Getting a large propane tank and a generator to run the heater in the house (and the well pump) will be big improvement. I plan on getting a propane fueled generator too. I’ve thought about getting a wood fired water heater as a back up. Of course a wood stove is a must. One of these days it would be nice to have a solar array with a bank of nickel-iron batteries to run a few lights and a computer or radio. I think I need an underground cistern.

    In any case, I have looked at this experience as a mini-course in preparedness… I often ask myself “what if” questions… what if the car stopped working and I couldn’t repair it… what if the power was off for a week or a month or 6 months… what if I couldn’t get water from the well… what if there was a raging wildfire and no operating fire department… what if we had to depend primarily on rice and beans, would we have to fall back on the old adage of “hunger makes the best sauce” or can we do better… how long would those wild rabbits and quail and doves last once the neighbors started hunting them… how terrible is the taste of a coyote or a crow… what if I couldn’t get propane AND electric power…- what if we couldn’t get to doctor in an emergency… what if the hospitals were either non-functional, or overwhelmed with the injured or a mass epidemic… how would we contact our kids and relatives who live in other states if phone and internet systems went down? … ad infinitum.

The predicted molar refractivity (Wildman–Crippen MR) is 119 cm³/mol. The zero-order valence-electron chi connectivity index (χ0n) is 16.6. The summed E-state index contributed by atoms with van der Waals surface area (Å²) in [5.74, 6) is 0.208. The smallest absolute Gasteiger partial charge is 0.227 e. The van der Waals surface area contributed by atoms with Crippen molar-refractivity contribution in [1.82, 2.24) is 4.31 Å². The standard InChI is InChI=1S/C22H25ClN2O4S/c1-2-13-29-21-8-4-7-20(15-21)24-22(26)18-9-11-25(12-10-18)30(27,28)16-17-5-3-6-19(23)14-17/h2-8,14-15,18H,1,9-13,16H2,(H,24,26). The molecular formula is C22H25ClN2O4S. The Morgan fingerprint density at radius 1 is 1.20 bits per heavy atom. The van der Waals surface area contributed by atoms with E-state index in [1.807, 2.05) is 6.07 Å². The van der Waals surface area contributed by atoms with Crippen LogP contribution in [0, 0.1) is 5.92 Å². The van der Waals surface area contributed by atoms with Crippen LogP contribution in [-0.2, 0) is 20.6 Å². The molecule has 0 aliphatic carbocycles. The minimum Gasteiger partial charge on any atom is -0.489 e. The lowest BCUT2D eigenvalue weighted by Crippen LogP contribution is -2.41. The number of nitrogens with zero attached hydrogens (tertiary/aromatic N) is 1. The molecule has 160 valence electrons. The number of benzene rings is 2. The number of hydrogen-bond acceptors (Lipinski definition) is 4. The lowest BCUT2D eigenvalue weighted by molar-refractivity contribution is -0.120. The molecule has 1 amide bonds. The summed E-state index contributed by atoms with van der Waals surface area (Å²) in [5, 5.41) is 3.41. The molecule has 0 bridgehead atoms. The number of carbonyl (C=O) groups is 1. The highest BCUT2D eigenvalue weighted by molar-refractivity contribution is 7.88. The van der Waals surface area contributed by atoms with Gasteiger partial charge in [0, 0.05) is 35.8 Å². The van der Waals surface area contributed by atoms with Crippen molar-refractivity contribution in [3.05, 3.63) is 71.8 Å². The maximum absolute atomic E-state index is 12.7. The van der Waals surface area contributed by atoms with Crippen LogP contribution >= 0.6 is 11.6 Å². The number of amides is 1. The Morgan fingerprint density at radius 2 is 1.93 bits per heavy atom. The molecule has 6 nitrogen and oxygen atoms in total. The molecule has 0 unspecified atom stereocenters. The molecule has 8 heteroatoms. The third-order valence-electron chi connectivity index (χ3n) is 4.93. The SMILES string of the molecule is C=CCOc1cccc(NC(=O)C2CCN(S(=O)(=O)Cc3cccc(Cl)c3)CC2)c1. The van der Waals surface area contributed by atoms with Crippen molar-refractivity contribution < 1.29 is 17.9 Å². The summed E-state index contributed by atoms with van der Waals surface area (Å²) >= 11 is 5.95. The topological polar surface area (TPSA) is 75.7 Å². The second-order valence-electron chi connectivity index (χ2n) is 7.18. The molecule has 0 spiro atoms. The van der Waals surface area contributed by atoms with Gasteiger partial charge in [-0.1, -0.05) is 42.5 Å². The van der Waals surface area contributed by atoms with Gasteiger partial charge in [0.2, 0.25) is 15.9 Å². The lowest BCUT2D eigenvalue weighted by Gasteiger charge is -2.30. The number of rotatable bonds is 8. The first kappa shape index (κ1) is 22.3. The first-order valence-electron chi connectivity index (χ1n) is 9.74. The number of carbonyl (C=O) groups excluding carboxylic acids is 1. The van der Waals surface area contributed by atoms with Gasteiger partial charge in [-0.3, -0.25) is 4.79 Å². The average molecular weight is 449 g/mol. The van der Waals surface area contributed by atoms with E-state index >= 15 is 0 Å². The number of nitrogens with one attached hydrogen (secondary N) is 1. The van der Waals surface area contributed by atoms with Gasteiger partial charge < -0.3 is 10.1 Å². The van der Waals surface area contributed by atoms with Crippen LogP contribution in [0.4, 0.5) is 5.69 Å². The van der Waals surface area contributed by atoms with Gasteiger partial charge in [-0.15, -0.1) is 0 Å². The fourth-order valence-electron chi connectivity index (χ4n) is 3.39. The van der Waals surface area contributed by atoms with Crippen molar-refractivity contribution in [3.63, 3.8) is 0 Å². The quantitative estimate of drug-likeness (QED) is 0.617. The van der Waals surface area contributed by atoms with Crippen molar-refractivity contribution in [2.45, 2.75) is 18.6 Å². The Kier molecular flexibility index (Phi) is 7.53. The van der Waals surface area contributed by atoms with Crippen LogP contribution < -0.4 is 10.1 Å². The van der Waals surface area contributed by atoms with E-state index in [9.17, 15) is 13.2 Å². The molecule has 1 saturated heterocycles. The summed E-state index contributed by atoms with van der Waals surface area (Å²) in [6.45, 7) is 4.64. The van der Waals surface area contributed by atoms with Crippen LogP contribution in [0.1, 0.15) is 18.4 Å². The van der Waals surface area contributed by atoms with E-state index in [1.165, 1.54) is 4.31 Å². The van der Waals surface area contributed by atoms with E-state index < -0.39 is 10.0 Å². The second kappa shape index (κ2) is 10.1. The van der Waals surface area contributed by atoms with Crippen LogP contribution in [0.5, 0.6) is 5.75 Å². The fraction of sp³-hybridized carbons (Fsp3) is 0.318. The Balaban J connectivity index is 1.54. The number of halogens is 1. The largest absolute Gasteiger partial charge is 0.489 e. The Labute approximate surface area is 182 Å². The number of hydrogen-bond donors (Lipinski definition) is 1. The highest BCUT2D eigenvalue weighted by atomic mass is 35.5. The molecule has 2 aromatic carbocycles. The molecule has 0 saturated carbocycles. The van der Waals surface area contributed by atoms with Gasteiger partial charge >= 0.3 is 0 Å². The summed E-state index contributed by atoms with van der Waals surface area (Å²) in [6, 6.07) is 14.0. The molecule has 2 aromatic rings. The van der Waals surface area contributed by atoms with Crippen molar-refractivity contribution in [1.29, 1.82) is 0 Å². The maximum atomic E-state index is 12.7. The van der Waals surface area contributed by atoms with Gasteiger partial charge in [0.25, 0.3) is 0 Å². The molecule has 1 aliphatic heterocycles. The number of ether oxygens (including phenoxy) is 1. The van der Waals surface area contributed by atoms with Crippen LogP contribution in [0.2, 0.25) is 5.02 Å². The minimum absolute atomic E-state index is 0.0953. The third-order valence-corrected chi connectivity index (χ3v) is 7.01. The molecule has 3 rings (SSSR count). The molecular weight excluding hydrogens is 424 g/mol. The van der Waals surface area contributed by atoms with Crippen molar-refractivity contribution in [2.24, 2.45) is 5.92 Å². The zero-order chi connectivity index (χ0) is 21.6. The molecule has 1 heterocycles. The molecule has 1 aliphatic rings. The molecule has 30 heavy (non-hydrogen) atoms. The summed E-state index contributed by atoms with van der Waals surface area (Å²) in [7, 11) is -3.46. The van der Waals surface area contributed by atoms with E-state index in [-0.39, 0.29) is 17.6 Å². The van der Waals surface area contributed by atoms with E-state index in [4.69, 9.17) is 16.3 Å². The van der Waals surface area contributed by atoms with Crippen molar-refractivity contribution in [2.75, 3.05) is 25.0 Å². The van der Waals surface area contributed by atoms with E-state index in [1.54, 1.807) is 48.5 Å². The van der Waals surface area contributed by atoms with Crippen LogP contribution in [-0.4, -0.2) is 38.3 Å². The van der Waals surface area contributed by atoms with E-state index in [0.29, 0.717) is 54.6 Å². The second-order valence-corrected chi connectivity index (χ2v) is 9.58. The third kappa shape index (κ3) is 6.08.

1. Try to use bales of hay stacked about three rows high to enclose your underneath of the trailer. It will keep you nice and toasty. It will separate the outside cold air from the warmer underneath air. We do it all the time.

  4. I can attest to the straw bales insulation process. We use them around our camp trailer too. Only thing I do now different is to put a tarp under them and cover them with a tarp. Once spring is here they will now weigh more than twice original weight. If you wait for them to dry out rot has set in and get broken down unusable for the coming year. Also the buddy heaters worked well for us too. Except we have a dog who’s hair gets up into the grill in front and clogs the air sensor. It starts to flutter, and not stay lit. Take a straw and blow into the grate below the pilot light and around. Usually does the trick. If not disassemble to do a through cleaning. We just got a 1000 gallon used propane tank delivered. We’ll use it to fire the cook range, genset, and incenerator toilet system. We use wood heat now in the cabin we built just the two of us. No septic because the well is to close , which we just drilled at 100 ft and is a mild artesian running 2.5 gallons a minute over the top of the casing. What a blessing that is after 4 years of hauling water from the neighbor 1.5 miles away. With every task I too ask, what if? And try to build it to work assuming no modern facilities are available.